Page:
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Electrolysis Experiment

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Electrolysis Experiment

Aim:

To find out how current affects the rate of electrolysis.

Pre-test:

Pre-test Apparatus:

1. Power Pack

2. Stop watch

3. 3 wires

4. Amp meter

5. A piece of Card

6. stop watch

7. Top pan balance

Pre-test Method:

Text Box:

1. Check to see if all the apparatus work by forming a small circuit
with a bulb

2. Collect apparatus and set them out like the diagram below. Ensure
that the positive wire leads to the anode and the negative leads to
the cathode.

3. Measure out 50 ml of copper sulphate

4. In to a small class beaker

5. Weigh cathode on top pan balance

6. Slide anode and cathode in to piece of card and place in
electrolyte

7. Turn on the power pack

8. Time until two minutes

9. Weigh cathode make sure you do not scrape off any copper

10. Repeat three times

11. Repeat for each current

Pre-test Findings:

By doing this pre-test I have learnt that:

* The analog amp meter is very unreliable it

* To be very accurate I need to use a multi meter

* To be careful not to scrape of copper when measuring weight

* Make sure that the anode and the cathode do not touch during the
experiment

* Make sure wires and power packs are working before you start

* To change the electrolyte after each experiment

* To use a stop watch instead of a clock as it is more accurate

* To use a variable resistor to get the exact current you need

Research:

There are many factors that affect the rate of electrolysis:

· The current

· The dept of the electrodes

· The distance between the electrodes

· Time allowed for electrolysis

· The concentration of the electrolyte

The current effects electrolysis. This is a straightforward
relationship. If you double the charge, then the rate of electrolysis
will double. This is because electrolysis involves ions taking
electrons from the cathode and depositing electrons at the anode.
Charge is the number of electrons. If there are twice as many
electrons available then twice as many ions can pick up electrons each
second.

The concentration of the solution does have a significant effect,
since the concentration of ions do not make it any easier for the
electrons to flow, nor does it affect any factors in the ionic
equation of reaction, so it should not have an effect. However, at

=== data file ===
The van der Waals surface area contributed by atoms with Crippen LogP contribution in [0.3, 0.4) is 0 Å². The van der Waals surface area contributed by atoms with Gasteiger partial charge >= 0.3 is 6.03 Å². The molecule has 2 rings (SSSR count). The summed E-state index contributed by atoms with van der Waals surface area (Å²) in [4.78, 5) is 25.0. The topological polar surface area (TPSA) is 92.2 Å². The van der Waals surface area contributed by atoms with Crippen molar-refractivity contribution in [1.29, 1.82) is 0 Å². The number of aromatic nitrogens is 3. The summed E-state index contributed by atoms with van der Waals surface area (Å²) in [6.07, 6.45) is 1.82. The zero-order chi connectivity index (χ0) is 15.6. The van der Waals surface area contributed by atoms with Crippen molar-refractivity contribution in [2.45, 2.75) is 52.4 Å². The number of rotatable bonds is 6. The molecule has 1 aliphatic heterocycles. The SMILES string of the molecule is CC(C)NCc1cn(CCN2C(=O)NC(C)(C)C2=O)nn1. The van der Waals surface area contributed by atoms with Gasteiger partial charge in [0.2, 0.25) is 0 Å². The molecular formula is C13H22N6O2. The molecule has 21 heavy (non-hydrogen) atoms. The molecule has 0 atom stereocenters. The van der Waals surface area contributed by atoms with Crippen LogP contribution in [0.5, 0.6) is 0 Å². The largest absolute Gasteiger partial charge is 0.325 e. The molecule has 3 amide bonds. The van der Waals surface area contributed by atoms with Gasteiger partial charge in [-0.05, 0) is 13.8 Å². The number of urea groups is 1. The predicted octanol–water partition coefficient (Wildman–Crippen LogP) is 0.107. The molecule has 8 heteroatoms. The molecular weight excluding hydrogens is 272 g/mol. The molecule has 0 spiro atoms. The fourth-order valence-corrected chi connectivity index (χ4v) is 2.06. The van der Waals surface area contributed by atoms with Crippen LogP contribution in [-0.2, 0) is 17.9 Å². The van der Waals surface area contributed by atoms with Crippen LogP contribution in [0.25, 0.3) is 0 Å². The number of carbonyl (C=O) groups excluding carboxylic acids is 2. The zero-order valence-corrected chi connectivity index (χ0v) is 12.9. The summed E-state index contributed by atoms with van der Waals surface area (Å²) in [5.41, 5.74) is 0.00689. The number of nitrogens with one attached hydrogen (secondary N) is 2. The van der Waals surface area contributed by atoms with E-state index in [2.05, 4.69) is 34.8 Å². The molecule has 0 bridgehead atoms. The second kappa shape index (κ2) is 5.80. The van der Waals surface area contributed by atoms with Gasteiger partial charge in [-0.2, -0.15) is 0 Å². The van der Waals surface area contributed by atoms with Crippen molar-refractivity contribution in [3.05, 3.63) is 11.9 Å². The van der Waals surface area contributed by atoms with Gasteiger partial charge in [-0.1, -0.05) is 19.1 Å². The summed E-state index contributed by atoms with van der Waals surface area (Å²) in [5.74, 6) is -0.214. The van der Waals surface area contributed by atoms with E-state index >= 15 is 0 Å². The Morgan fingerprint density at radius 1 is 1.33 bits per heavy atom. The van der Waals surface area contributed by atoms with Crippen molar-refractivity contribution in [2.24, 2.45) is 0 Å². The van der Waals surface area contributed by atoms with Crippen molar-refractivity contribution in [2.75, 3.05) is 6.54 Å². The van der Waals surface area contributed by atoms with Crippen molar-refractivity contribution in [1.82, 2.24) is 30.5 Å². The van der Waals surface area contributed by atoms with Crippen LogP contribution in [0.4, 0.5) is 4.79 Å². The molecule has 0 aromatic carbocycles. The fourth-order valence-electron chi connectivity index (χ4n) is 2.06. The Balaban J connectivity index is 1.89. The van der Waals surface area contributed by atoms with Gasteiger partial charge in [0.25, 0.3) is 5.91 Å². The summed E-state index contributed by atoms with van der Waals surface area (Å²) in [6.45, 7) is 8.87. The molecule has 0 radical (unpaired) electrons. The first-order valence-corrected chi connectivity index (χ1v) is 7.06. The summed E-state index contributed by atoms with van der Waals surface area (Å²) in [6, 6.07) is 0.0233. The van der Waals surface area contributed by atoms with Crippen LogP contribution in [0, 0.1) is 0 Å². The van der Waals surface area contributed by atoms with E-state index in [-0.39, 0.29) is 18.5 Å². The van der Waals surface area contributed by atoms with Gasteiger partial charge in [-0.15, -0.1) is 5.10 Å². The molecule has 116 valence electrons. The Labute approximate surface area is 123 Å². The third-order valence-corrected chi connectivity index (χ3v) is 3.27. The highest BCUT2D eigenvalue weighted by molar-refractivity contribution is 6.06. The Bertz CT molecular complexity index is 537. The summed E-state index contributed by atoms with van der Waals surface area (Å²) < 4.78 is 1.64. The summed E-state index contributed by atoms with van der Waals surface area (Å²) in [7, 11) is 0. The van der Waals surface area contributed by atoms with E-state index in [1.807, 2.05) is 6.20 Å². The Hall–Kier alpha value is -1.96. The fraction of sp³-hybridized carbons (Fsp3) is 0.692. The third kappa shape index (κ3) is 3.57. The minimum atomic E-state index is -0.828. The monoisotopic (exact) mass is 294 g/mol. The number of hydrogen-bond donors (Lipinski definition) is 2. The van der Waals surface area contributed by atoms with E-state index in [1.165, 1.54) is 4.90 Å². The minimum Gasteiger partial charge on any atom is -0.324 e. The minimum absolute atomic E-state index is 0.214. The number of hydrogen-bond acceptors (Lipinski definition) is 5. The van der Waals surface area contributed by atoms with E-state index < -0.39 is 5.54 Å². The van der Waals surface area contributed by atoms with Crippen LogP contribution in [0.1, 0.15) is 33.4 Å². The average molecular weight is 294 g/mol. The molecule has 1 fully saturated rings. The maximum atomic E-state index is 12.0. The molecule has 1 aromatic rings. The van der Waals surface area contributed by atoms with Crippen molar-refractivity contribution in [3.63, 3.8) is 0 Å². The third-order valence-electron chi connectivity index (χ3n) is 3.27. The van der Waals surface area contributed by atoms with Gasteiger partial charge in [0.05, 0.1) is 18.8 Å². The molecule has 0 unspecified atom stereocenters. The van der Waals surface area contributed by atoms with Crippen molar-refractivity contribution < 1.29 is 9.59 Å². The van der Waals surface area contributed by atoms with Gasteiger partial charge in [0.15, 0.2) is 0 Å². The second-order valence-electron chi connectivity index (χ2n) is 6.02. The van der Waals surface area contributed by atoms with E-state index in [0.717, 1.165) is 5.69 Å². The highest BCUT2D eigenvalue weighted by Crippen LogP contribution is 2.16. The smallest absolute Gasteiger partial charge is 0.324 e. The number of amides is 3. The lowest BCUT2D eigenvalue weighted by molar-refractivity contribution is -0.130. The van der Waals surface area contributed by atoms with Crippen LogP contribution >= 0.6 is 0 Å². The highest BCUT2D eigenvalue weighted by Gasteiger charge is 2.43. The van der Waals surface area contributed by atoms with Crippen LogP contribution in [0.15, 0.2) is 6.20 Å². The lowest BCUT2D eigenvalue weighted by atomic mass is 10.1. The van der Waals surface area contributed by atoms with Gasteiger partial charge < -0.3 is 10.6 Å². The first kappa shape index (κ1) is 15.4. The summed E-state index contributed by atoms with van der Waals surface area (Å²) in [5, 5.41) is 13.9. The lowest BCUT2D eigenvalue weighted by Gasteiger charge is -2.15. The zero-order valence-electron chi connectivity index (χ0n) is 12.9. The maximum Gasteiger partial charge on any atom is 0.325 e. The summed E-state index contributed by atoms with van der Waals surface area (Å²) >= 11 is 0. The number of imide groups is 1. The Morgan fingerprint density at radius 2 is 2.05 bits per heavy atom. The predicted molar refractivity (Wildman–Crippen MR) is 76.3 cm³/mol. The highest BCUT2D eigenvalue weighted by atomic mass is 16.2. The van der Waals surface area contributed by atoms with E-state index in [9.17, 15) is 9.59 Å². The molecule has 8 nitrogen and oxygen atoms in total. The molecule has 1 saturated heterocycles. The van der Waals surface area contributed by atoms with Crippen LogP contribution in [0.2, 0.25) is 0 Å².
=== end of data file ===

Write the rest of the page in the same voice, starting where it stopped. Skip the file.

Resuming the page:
very low concentration, the resistivity of water increases due to the
lack of dissolved ions, and this would have an effect on the current
and therefore having an effect on the mass of copper deposited.

The time allowed for the electrolysis to run would have an effect on
the mass of copper deposited, since the deposition of copper is a
continuous process, and providing there is a fixed current it happens
at a fixed rate. Therefore, the longer the time, the more copper atoms
would be allowed to deposit and the bigger the combined mass. The mass
would be directly proportional to time since the rate is fixed.

If you increased the surface area by using larger pieces of electrode
(eg copper sheet) then this would make it easier for the electricity
to enter the electrolyte so there is more place for reactions to take
place so this might accelerate the electrolysis.

The shorter the distance between the two electrodes the faster the
rate of electrolysis. This is because if they are closer together the
current would flow through each electrode faster, therefore increasing
the making the rate of electrolysis faster.

[http://www.bbc.co.uk/schools/ks3bitesize/sosteacher/science/45200.shtml]

Faraday’s Law:

That the number of moles of substance produced at an electrode during
electrolysis is directly proportional to the number of moles of
electrons transferred at that electrode; the law is named for Michael
Faraday, who formulated it in 1834. The amount of electric charge
carried by one mole of electrons is called the faraday and is equal to
96,500 coulombs. The number of faradays required to produce one mole
of substance at an electrode depends upon the way in which the